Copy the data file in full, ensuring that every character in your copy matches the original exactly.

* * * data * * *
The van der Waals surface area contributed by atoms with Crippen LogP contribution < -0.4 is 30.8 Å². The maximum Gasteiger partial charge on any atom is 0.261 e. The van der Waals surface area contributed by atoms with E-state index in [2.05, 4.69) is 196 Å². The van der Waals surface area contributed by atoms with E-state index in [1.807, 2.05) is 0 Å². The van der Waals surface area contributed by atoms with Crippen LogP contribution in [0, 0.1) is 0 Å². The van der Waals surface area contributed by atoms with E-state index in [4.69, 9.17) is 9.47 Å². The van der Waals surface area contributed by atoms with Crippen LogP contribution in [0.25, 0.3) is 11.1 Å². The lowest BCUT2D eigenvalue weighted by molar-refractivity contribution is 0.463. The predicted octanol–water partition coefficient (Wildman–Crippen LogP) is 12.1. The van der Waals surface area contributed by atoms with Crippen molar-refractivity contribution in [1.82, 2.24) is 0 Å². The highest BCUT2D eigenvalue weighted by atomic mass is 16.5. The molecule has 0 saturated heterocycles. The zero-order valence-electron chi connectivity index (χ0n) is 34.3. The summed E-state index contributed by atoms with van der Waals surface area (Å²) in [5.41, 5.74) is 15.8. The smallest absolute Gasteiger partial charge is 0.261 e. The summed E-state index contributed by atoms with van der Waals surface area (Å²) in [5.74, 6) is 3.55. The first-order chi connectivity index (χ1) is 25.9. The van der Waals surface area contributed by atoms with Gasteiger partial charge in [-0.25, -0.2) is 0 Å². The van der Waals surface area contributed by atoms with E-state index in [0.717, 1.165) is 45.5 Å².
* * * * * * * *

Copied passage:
The van der Waals surface area contributed by atoms with Crippen LogP contribution < -0.4 is 30.8 Å². The maximum Gasteiger partial charge on any atom is 0.261 e. The van der Waals surface area contributed by atoms with E-state index in [2.05, 4.69) is 196 Å². The van der Waals surface area contributed by atoms with E-state index in [1.807, 2.05) is 0 Å². The van der Waals surface area contributed by atoms with Crippen LogP contribution in [0, 0.1) is 0 Å². The van der Waals surface area contributed by atoms with E-state index in [4.69, 9.17) is 9.47 Å². The van der Waals surface area contributed by atoms with Crippen LogP contribution in [0.25, 0.3) is 11.1 Å². The lowest BCUT2D eigenvalue weighted by molar-refractivity contribution is 0.463. The predicted octanol–water partition coefficient (Wildman–Crippen LogP) is 12.1. The van der Waals surface area contributed by atoms with Crippen molar-refractivity contribution in [1.82, 2.24) is 0 Å². The highest BCUT2D eigenvalue weighted by atomic mass is 16.5. The molecule has 0 saturated heterocycles. The zero-order valence-electron chi connectivity index (χ0n) is 34.3. The summed E-state index contributed by atoms with van der Waals surface area (Å²) in [5.41, 5.74) is 15.8. The smallest absolute Gasteiger partial charge is 0.261 e. The summed E-state index contributed by atoms with van der Waals surface area (Å²) in [5.74, 6) is 3.55. The first-order chi connectivity index (χ1) is 25.9. The van der Waals surface area contributed by atoms with Gasteiger partial charge in [-0.25, -0.2) is 0 Å². The van der Waals surface area contributed by atoms with E-state index in [0.717, 1.165) is 45.5 Å².